SADC’s charter aimed at women and STEM is eventually active

The charter that establishes the Southern African Development Community (SADC) Women in Science, Engineering, and Technology Organisation has come into force to pave the way for more girls and women to study and pursue careers in science, technology, engineering and mathematics (STEM) in the region.

While more women are now accessing tertiary education globally, fewer are pursuing STEM programmes and the SADC region is no exception.

According to the United Nations’ 2019 Global Sustainable Development Report, only 35% of students in STEM disciplines worldwide are women. (The 2023 report is under development.)

The SADC charter acts as a strategy to increase the number of women in STEM subjects for regional countries. It aims to develop a regional database of women in STEM, as well as facilitate the establishment of fully functional networks; lobby for more women representation in decision- and policy-making bodies and positions relating to STEM; and build stronger partnerships between women scientists, engineers, technologists and their communities.

The charter also requires all SADC member states to establish national women in science, engineering, and technology (WISET) chapters.

Idea voiced a decade ago

Further functions are to promote gender mainstreaming in science, engineering, technology and innovation; commission research on key issues relevant to the improvement of women’s participation in science, technology, and innovation (STI) in the SADC region and organise conferences, seminars and workshops on research and research skills for women and girls in STI and SADC women entrepreneurs.

The SADC’s WISET organisation, established under Article 3 of the charter, was approved in 2017, a decade after the idea was first mooted. It comes into force after the required two-thirds of states have ratified it, according to a statement issued on 28 June 2023 after a meeting of the SADC ministers responsible for education and training and science and technology held in Kinshasa in the Democratic Republic of the Congo.

The statement said ministers considered progress on the implementation of the charter establishing the WISET organisation (WISETO). Eleven member states signed the charter, bringing the total to a two-thirds majority of signatures. The next steps are to develop a roadmap to establish WISETO. The ministers directed the SADC Secretariat to initiate a process to identify the host country for the WISETO and report at the next meeting in 2024.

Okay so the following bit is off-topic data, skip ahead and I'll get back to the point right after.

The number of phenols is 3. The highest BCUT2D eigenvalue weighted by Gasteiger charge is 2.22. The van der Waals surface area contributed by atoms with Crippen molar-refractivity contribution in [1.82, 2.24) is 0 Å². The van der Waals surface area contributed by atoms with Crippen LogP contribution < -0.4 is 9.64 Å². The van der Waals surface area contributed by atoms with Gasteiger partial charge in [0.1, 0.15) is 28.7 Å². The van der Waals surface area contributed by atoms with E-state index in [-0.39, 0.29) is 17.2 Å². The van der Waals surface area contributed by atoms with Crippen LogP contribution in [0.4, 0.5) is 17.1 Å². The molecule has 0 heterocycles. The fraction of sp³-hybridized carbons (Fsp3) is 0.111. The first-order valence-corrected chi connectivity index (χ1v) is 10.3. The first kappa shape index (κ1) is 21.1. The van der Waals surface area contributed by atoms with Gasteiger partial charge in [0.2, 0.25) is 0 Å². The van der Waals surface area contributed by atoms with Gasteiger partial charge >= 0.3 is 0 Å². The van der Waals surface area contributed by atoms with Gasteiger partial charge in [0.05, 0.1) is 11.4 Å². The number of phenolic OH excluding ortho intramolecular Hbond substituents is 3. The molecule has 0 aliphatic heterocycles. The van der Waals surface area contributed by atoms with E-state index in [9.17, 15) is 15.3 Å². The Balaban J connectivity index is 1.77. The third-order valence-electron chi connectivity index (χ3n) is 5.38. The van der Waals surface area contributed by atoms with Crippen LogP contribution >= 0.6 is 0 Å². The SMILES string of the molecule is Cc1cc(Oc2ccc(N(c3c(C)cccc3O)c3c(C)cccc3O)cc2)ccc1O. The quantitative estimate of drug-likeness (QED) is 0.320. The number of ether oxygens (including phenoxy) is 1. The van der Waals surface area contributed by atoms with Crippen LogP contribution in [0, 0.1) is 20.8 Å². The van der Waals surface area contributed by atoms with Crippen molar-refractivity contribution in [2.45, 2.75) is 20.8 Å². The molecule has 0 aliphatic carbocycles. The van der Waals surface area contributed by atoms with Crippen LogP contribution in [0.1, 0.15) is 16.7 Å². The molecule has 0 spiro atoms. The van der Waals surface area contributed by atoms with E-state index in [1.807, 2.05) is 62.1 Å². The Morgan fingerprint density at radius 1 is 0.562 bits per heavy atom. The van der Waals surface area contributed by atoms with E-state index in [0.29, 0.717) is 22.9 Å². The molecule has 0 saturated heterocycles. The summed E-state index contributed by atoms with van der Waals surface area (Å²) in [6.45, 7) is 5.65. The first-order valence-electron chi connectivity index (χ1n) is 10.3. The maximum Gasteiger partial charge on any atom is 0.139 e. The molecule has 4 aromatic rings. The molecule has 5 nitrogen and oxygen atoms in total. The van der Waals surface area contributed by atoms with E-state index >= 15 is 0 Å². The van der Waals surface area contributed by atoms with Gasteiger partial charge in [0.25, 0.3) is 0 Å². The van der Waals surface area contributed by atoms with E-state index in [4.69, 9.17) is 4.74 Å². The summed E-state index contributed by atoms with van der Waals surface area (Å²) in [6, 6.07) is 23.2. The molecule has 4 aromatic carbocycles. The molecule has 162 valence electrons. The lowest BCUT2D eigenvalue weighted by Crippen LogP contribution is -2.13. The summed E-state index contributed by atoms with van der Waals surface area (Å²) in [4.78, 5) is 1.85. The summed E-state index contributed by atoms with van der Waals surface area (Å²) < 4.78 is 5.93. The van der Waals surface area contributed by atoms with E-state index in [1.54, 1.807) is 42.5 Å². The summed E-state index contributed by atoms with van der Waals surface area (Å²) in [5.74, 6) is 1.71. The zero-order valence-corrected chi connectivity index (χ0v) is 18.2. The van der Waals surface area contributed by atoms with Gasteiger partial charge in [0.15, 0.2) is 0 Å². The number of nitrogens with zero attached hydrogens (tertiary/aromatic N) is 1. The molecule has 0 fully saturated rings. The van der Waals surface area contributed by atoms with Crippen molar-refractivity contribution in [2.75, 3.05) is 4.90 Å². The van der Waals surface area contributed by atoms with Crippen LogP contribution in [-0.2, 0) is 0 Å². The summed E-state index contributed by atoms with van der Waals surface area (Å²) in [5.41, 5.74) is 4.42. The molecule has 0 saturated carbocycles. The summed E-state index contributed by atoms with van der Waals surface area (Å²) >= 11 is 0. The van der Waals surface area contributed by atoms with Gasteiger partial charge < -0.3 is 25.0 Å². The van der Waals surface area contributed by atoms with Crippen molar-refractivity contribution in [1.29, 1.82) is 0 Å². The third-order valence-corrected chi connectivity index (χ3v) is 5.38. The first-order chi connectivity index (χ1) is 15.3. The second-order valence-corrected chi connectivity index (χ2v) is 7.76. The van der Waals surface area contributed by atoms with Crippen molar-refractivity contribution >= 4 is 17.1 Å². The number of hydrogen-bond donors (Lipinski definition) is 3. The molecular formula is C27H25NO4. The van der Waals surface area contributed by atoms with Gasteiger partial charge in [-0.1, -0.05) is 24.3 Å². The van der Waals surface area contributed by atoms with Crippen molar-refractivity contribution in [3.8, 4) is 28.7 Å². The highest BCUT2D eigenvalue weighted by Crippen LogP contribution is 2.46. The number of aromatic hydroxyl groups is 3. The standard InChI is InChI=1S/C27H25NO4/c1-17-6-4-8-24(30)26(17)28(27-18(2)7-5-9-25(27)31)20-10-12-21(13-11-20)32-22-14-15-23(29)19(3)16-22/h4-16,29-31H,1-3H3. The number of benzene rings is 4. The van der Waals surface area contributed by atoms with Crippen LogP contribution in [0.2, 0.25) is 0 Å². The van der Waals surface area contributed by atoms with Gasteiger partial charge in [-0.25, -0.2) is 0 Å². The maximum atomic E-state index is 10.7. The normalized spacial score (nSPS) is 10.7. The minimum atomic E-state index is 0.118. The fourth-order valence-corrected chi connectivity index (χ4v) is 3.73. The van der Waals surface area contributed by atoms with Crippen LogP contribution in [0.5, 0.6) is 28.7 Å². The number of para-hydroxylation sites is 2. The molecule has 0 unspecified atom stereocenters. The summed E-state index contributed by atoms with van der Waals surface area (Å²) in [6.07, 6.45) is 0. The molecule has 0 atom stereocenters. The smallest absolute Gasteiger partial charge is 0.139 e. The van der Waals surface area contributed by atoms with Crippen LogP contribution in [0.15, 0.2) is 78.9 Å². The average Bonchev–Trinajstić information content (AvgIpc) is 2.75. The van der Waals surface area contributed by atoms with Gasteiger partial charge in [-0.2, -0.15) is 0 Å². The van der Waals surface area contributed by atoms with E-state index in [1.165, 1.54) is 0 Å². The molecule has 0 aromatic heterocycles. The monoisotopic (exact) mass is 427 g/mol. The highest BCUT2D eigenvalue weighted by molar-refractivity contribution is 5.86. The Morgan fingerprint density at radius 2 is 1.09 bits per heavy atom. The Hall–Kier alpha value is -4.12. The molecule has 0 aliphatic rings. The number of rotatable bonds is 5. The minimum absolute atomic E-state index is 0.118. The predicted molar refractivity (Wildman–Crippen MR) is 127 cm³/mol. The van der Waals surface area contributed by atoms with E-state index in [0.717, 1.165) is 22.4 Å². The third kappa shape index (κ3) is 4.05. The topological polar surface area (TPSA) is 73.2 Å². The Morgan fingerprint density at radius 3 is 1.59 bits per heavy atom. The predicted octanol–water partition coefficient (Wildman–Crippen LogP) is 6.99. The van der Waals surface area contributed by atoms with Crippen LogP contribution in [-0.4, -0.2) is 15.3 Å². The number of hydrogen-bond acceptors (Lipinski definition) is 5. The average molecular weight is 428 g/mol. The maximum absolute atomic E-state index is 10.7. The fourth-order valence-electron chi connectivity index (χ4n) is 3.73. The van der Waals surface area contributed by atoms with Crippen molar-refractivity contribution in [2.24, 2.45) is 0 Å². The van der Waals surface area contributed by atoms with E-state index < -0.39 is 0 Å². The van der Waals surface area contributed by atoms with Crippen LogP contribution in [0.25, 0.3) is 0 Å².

The ministers also considered a report from the meeting of the special technical committee on certification and accreditation which provides the roadmap for the various implementation strategies towards the implementation of the Southern African Development Community Qualifications Framework (SADCQF) over the next four years.

UNESCO programmes endorsed

The SADCQF covers higher education and technical and vocational education and training. The ministers proposed reviewing the SADCQF guidelines and manuals on recognition of prior learning, the SADC credit accumulation transfers systems, and the SADC recognition manual.

The statement said the ministers decided that qualifications frameworks should be referenced rather than aligned to the SADCQF, focusing on new developments such as digitalisation, microcredentials and common profiles of qualifications.

Recommendations from UNESCO were endorsed to implement programmes in open science and access in line with the UNESCO Recommendation on Open Science, which provides an international framework for open science policy and practice that recognises disciplinary and regional differences in open-science perspectives.

The ministers took note of the Southern African sub-Regional Forum on Artificial Intelligence (AI), in Windhoek (Namibia) in September 2022 under the theme, ‘Towards a sustainable development-oriented and ethical use of artificial intelligence. The forum adopted the Windhoek Statement on Artificial Intelligence, recognising that AI is fast transforming the world and the future of humanity and recommended the development and ethical use of AI in Southern Africa.

Stakeholders engaging about new university

The draft SADC Digital Transformation Strategy, or DTS, with the overarching objective of driving and accelerating the strategic adoption of digital technologies in all SADC member states was also considered.

According to the statement, the SADC deputy executive secretary for regional integration, Angele Makombo N’Tumba, highlighted the importance of the approved SADC Vision 2050 and Regional Indicative Strategic Development Plan, or RISDP, (2020-30). Education and training and science, technology and innovation are critical components of regional integration under Pillar 1 of Industrial Development and Market Integration and Pillar 3 of Social and Human Capital Development in both plans.

Progress towards operationalising the SADC University of Transformation (SUT) was also discussed.

Once established, the SUT “will focus on entrepreneurship, innovation, commercialisation, technology transfer, enterprise development, digital and knowledge economy to support the SADC industrialisation agenda”, the statement reads. The SADC Secretariat, with the financial support of the Deutsche Gesellschaft für Internationale Zusammenarbeit and technical support from the Southern African Regional Universities Association (SARUA), convened the Vice-Chancellors Meeting in January 2023 about operationalising the SUT. Further engagement with other stakeholders was recommended at that meeting.